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Pop quiz, hotshot: Would you, as a parent, let your young child watch Saw or Hostel, read American Psycho or listen to Straight Outta Compton? If you said no, congratulations: You’re part of the vast majority of Americans who believe that not all content is appropriate for all ages. Second question: Do you think state or federal governments in the U.S. have the legal right to prevent children from accessing this content? The correct answer is also no: The Motion Picture Association of America and, to a lesser extent, the Recording Industry Association of America issue ratings for movies and music on a voluntary basis, but there is absolutely no legislation that says a twelve-year-old can’t buy a ticket and catch a matinee showing of Antichrist.

Last question, then: How do you feel about the fact that some politicians are trying to impose just that sort of legislation on videogames?

Proper answers can be found anywhere along the scale between confusion and outrage over the continuing drive of governments to hold videogames, as a medium, separate and distinct from all other forms of expression despite repeated Constitutional smackdowns. It’s been 30-some years since Space Invaders and we’re still waiting for Ragnarok, yet you’d think from the way some people carry on that the end-times are upon us and the only salvation is to turn videogame violence into a new form of pornography.

Twelve U.S. states have enacted legislation regulating the sale of videogames over the past decade; in each and every case – every one of them – the law in question was overturned on appeal for being in violation of the First Amendment. It’s a hell of a win streak. It also, by the end of this year or early into the next, may not mean very much.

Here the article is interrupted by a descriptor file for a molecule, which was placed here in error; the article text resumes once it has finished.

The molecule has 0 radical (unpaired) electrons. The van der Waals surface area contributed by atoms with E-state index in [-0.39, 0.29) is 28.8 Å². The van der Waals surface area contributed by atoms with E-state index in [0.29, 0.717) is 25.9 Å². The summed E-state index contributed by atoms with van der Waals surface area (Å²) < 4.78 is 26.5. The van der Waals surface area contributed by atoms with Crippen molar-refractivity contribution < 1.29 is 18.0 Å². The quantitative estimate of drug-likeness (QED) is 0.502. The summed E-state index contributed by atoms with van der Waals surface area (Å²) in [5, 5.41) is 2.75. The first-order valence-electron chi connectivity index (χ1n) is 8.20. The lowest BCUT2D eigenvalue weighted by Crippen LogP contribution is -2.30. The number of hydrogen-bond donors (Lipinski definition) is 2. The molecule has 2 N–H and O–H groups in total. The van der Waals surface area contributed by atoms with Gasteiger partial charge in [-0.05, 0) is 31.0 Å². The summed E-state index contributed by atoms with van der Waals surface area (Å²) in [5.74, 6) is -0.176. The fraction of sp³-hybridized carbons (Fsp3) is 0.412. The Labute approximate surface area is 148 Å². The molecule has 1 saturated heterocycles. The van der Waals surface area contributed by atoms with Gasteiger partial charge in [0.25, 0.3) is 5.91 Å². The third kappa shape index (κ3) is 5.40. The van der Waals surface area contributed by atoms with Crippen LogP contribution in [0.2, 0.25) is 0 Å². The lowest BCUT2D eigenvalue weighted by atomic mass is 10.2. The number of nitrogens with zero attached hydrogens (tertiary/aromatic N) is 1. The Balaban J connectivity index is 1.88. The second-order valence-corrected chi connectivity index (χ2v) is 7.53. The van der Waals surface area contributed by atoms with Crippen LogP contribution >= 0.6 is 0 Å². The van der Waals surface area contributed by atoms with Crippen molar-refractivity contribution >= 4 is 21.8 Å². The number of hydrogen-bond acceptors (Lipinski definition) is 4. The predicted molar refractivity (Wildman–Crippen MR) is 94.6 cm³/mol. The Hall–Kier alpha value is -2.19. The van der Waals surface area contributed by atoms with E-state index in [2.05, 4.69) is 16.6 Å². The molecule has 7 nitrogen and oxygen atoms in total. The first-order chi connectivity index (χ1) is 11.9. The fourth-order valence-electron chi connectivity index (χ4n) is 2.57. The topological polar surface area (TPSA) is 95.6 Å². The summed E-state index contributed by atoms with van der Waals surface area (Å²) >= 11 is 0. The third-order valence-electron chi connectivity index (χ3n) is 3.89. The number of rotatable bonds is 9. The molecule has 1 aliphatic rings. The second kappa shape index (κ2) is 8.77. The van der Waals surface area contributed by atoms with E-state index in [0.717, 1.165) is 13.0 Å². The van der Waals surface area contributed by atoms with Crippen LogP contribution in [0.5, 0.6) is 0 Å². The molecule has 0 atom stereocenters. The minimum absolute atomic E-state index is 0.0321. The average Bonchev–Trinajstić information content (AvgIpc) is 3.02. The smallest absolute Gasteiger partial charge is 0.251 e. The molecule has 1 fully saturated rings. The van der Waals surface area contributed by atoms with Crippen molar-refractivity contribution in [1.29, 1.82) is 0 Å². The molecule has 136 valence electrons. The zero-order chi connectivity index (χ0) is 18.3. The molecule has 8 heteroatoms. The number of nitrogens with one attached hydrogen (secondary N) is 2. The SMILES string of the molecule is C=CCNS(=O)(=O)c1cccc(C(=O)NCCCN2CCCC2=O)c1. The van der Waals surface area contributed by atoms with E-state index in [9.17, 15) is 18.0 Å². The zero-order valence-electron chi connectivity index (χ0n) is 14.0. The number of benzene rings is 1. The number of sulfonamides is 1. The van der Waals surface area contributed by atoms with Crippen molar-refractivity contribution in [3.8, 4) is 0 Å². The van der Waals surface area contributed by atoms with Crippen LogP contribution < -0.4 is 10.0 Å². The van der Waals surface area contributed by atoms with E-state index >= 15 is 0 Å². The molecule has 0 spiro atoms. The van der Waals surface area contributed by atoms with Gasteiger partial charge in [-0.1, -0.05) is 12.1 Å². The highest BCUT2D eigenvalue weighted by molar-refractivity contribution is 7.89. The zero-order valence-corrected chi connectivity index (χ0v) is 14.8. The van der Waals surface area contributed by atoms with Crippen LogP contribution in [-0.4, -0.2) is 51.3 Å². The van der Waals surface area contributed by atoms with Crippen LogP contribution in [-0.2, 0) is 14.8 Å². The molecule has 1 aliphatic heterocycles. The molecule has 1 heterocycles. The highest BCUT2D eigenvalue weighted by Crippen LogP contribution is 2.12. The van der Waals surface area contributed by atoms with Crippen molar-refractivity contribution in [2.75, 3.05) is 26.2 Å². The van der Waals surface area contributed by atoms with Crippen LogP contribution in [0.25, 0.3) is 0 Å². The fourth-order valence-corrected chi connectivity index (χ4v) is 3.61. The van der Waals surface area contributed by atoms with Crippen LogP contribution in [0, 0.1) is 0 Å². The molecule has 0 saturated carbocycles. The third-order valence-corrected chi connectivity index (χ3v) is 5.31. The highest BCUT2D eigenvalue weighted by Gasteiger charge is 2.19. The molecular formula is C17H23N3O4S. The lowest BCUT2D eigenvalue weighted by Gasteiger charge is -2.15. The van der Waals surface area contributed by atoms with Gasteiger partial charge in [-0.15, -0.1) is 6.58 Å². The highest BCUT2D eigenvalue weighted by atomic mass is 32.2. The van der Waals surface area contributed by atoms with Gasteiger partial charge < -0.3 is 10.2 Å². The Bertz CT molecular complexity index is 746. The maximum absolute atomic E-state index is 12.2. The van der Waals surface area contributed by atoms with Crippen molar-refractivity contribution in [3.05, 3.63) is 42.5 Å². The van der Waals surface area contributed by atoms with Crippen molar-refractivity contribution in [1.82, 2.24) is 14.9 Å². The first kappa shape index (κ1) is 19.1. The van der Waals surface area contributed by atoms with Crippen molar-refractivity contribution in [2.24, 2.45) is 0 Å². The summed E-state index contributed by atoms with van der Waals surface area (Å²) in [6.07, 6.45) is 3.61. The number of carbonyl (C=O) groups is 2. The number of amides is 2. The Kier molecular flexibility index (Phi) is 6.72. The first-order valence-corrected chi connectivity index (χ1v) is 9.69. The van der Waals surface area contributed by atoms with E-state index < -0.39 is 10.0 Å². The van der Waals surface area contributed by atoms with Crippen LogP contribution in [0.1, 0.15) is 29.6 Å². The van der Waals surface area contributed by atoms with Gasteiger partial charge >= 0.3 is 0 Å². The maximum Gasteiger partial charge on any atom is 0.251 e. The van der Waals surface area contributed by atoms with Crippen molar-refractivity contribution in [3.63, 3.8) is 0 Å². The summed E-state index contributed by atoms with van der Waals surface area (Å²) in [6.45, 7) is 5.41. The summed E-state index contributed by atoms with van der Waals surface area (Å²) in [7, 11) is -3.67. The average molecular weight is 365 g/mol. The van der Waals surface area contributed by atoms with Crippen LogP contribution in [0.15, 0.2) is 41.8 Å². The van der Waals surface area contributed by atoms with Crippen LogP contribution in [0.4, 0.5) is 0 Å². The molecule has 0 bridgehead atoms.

In April, the Supreme Court of the United States announced that it would review a 2005 California law that would legally restrict the sale of violent videogames to minors. Like every other such law, it had been overturned by a federal court almost as soon as it was enacted, leaving the state to pay more than a quarter-million dollars in legal fees to the Entertainment Software Association; but California, led by none other than that paragon of family-friendly entertainment, Governator Arnold Schwarzenegger himself, decided to fight. The matter was appealed all the way to the Supreme, and its decision to hear the case sometime in late 2010 or early 2011 means the real game is now afoot.

ECA President Hal Halpin said last week that this is “perhaps the single most important challenge [the videogame industry] has ever faced in the U.S.,” and that’s no overstatement. A Supreme Court ruling could enshrine once and for all the First Amendment rights of videogames, finally giving them equal footing in the eyes of the law with other forms of creative expression. Or it could rule that games, as an interactive medium, are an exception to the rule and that such protections do not apply. In other words, that individual states can (and most certainly will) regulate their sale and distribution.